Westport Lake near Tunstall, where it all started
The original idea of connecting the rivers Trent and Mersey by an artificial navigation was that of Lord Gower, brother-in-law to Francis Egerton, Duke of Bridgewater, who’s canal from Worsley to Manchester was proving a great success. James Brindley was employed to survey the route, but the scheme never got underway until the involvement of Wedgwood.
Wedgwood’s pottery business was thriving, but was affected by the poor roads over which his products had to be carried. He wanted a fast, reliable, but above all safe method of shifting raw materials from, and finished goods to, the Mersey ports. A canal fulfilled these needs, and he became a major force in promoting the project.
So it was, in July 1766, he wielded a spade and dug the first hole which was to become the 93½ mile waterway we now know as the Trent and Mersey Canal. He was so convinced that the canal would be successful that he moved his entire operation to Etruria before the canal even reached there, building a new factory and worker’s village on the site. He was proved right, apart from the problematic construction of the tunnel through Harecastle Hill the canal to the Mersey became the main transport route for the potteries.
Soon, other businesses recognised the potential of the new link and relocated to take advantage of water transport. The canal used to be lined by potteries and associated industry, but since the almost total demise of the industry most of the distinctive bottle kilns have been demolished leaving just a few protected by preservation orders. The old buildings, if they still stand at all, are derelict and forlorn.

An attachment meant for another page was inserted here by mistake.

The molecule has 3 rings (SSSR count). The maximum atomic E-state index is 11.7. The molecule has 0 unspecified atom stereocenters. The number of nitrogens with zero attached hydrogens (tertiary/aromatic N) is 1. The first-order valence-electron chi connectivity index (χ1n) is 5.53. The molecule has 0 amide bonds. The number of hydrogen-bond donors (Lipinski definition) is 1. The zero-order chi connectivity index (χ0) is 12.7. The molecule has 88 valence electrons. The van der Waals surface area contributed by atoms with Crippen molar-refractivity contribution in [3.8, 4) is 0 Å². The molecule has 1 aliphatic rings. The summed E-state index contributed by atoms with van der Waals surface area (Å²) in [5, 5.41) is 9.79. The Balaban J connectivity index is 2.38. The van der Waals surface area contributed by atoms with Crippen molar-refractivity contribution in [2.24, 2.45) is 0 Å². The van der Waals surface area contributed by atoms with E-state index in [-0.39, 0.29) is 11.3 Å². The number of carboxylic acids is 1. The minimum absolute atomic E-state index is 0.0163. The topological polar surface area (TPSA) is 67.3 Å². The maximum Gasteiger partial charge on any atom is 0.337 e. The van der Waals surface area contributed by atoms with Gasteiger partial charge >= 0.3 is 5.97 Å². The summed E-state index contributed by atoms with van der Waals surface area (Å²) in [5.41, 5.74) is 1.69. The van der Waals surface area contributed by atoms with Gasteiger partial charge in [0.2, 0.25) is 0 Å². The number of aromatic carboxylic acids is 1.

Another one bites the dust…
The exception is Middleport Pottery, home to Burleigh Ware. This company is still trading in the factory built when it moved to it’s current location alongside the canal in 1889, and still doing well.
At Longport, the wharf and warehousing here have been taken over by a boatyard, and a large modern pottery built alongside a wide winding hole in the canal.
…that stand cheek-by-jowl with reminders of the past
The massive Shelton Ironworks has been almost surgically removed from the landscape leaving nothing but an extensive level area.
Around the corner Festival Park occupies the site of Wedgwood’s pottery, a coal mine and part of the ironworks. It’s now a retail and leisure park, with a small marina.
We pulled in just past Bridge 117 to pick up a couple of bags of smokeless from GT Fuels, then continued on a few hundred yards to Etruria Junction.
It’s here that the Caldon Canal branches off to the left, and straight on Etruria or Stoke Top Lock starts the descent to the Trent valley. There are moorings on the towpath immediately above the lock, but it’s a lot nicer to take the trouble to go left, turn around and moor near the Etruria Industrial Museum or below the first of the Caldon locks. Which is what we tend to do. Our regular spot was occupied so we fetched up near the museum.
I’ve a long run in the morning, so will be in no fit state to tackle locks tomorrow. We’ll move downhill on Monday.
Hi Graham. It wasn't just me, then. I'm blaming the camera...
Hiya Sue. I know you don't like tunnels at the best of times, so we can hardly expect you to take pictures as well as steering a straight course! I've been known to stop to take a picture of a particularly interesting structure, but it's not recommended in Harecastle. The tunnel keepers would be concerned if the beat of your engine suddenly stopped...
Locks 0, miles 2¾